Monday, August 26, 2013

Australia: Providing Jobs For The Irish Since 1788

Thanks a million, Australia. So said Ireland's Minister for Arts, Heritage and the Gaeltacht Jimmy Deenihan.

The Irish arrive in Australia

He credits the visa system that has helped well over 20,000 Irish men and women move to Australia to find work, what with there being not much of that sort of thing available in Ireland. Sort of like the way things were in the early 1800's, when countless Irish citizens were allowed to move to Australia without needing any sort of visa at all. They called it "transportation" back then, and the Irish who went weren't entirely eager to go.

In a recent speech in which he expressed his thanks to Australia, Mr. Deenihan mentioned the transportation of a large group of Irish women who were in desperate straits at the height of the Famine. Given free passage to Australia, they left all that they knew for the sake of survival, and not because they longed for adventure at the ends of the earth. If anything, they were encouraged to leave, or made to leave, by British authorities who needed women to settle in Australia and become wives and mothers, to further populate the British Empire. Not exactly the stuff of romance, but then, starvation usually is not.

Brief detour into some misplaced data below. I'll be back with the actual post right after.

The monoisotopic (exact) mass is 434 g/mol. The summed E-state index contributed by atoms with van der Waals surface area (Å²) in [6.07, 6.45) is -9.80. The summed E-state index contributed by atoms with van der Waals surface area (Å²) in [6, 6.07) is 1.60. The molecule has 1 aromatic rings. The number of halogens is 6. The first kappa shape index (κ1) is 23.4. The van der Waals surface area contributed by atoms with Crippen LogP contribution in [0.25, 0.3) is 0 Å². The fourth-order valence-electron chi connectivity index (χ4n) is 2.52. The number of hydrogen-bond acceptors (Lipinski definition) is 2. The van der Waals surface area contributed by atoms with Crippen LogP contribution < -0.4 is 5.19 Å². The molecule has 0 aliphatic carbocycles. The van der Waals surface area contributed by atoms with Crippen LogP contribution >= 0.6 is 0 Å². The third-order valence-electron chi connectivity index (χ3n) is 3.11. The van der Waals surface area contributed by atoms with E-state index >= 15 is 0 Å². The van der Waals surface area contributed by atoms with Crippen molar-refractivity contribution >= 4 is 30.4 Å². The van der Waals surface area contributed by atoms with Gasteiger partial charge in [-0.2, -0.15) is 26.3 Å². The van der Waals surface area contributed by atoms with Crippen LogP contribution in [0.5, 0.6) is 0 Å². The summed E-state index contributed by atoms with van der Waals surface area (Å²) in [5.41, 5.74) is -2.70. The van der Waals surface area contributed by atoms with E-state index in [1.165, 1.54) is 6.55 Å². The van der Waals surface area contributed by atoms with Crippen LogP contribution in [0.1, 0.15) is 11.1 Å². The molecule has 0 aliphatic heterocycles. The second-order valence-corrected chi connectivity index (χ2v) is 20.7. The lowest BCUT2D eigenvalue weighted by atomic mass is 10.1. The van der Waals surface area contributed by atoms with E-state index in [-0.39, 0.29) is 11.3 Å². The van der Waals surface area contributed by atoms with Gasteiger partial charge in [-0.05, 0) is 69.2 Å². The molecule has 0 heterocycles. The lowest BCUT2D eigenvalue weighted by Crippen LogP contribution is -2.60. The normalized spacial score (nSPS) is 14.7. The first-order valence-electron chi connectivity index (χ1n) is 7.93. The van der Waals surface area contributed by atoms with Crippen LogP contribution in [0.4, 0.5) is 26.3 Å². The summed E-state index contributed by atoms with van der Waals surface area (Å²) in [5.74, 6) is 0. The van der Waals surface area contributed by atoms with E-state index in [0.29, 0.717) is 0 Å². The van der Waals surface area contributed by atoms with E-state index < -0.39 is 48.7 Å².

How much better it is these days, when an Irish man or woman can actually choose to go to Australia for a job. In the old days, a man might be put to work in construction and a woman be hired out as a housemaid. Today, men travel to take jobs in construction and women find work as nannies or waitresses. So very different, thanks to the ease of the visa system now in use.

So thank you, Australia, for taking what the English considered human refuse and incorporating them into your society. It's a mark of honor, to claim a convict ancestor if you're tracing your Aussie family tree, and doesn't that show how far the Irish have come?

Thanks for welcoming the excess labor force that Ireland cannot absorb, to be incorporated into modern Australian society. They aren't pioneers, like the original Irish settlers. They know more about the country they are entering than their ancestors before them. And if they stayed in Ireland, they wouldn't have to be stuck in workhouses or left to starve in the boreens.

So thanks, Australia. Thanks for recognizing the benefits the Irish brought to your country, and for recognizing their usefulness today.

No comments: